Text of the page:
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Saving for your child’s education is smart, but isn’t always easy. What happens if you scrimp and save but then a debt collector threatens to take it all away? Are college savings accounts safe from creditors?

A reader who goes by the name “Wonder,” asks: “If I lose a civil lawsuit, can they collect my daughter’s college fund?”

Another question our reader probably should have asked, but didn’t, is what would happen to that money if she files for bankruptcy, since consumers who are being sued for debts they can’t pay often seek relief in the bankruptcy courts.

As is often the case in these kinds of situations, the answer is “it depends.” It depends on the way the money has been socked away, state laws and even how recently savings were put into the account.

Chances Are, You’re Safe

The most popular type of college savings account is the 529 savings plan. Generally, there are up to three parties involved in one of these accounts: the owner (often the parent), the donor/contributor (which may be the same person, but could be another relative) and the beneficiary (the person who will benefit from the funds).

Under federal bankruptcy law, contributions for a beneficiary child, grandchild, stepchild or step-grandchild are usually safe if the beneficiary or donor files for bankruptcy (with caveats, discussed later). If the owner of the account files for bankruptcy, funds are often protected under federal and state laws, but not always (and again, with caveats).

In addition, “about half the states have general creditor protection for claims outside bankruptcy,” says asset protection attorney Ike Devji. But even in those states where there are laws protecting these funds, the level of protection can vary.

State laws vary with regard to whose interests are protected. In some states, for example, if there were a judgment against the beneficiary, funds would be protected. But if the donor lost a lawsuit, that money might be at risk. (Morningstar publishes a list of state protections for 529 saving plans and the Corporation for Enterprise Development publishes a list as well. However, state laws change so be sure to consult an attorney for specific advice.)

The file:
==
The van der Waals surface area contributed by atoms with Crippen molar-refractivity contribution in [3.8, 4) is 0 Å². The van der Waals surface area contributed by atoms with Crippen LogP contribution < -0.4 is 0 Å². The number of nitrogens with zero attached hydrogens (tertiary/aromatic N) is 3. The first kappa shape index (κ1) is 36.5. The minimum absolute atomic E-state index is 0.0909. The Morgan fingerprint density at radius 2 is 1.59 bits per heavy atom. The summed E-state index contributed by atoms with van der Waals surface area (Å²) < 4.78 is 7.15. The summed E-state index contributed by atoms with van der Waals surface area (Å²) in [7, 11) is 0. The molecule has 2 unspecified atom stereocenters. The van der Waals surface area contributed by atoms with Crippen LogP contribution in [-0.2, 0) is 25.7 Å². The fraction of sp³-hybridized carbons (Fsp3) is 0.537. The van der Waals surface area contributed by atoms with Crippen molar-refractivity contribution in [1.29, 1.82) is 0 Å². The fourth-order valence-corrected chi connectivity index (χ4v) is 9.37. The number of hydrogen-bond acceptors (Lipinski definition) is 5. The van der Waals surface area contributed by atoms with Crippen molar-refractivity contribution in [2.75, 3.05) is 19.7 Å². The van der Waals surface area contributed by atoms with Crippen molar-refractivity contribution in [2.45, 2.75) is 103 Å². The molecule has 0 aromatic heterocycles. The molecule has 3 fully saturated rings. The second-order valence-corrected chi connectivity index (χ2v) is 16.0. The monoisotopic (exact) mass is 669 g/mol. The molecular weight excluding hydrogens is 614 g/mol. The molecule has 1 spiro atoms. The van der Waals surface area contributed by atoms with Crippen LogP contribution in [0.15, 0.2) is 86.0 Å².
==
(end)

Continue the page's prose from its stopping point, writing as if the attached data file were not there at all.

Locking Them Down

Devji says that some of his clients use trusts, which are more flexible because you can put real estate or other valuable property into the trust. “If we have a high net worth person who wants to earmark a certain gift we would create an ICT – an irrevocable children’s trust – which can include a variety of assets without the limitations on the 529 side.” That trust can then be earmarked in whole or in part to cover educational expenses.

But in order to protect the assets of the trust from creditor’s claims, it must be set up properly. It requires a grantor, a beneficiary and a third-party trustee who is neither the grantor nor the beneficiary.

“Neither the person making the gift, nor (the one) receiving the gift have any control over how and where or if the proceeds get used,” Devji says. “If you have discretionary control and you are sued—for example, a malpractice lawsuit—or file bankruptcy, it could be at risk.”

Plan Ahead

One strategy likely to backfire is trying to dump money into these savings vehicles after you’ve already found out you are facing a lawsuit or bankruptcy. It fails for a couple of reasons, says Devji. The first is the limit on how much can be contributed to these plans without running into gift tax problems. (It’s generally $14,000 per individual per year, but there are ways to increase that amount.) The second is that action may be considered “fraudulent conveyance,” which can “take a bad situation and make it worse,” he warns.

In addition, in the case of bankruptcy, Devji warns that there is a “lookback period” during which transfers made too close to the bankruptcy filing can be reversed. “You might lose the last year or two (of savings),” he says. However, an account funded years ago should be safe, again depending on who is filing for bankruptcy and if the funds are considered “exempt” from bankruptcy claims under state law.

No one plans to run into financial problems, or even in most cases, to file for bankruptcy. But despite the best planning, a serious illness, natural disaster, business failure or unemployment can throw even the best-laid plans into a tailspin. And for that reason, if you’re being proactive about saving for your child’s education, it’s also smart to find out if you are doing it the right way—and what might happen if something goes wrong.

And, if a debt collector threatens to take your kid’s college savings, take note. It may be an illegal threat under federal law. “The Fair Debt Collection Practices Act (FDCPA) does not allow collectors to threaten things they cannot do,” says Michael K. Bane, managing attorney, Hyslip & Taylor LLC, LPA. Since these accounts are often off-limits to them, “anyone who has experienced such a threat would be best served speaking with an attorney who specializes in the FDCPA to see if the collector has broken the law,” he says.

Knowing your rights when dealing with debt collectors is crucial. (Here’s a helpful guide for handling collection accounts.) Having these accounts on your credit reports can hurt your credit ratings for years to come. You can get your free annual credit reports from AnnualCreditReport.com to see if you have any accounts in collection. And you can check your credit scores for free on Credit.com to see how those collections are impacting your scores. But more importantly, if you don’t know your rights you may be pressured to pay debts you don’t owe, or with money you need to pay other, more essential bills.

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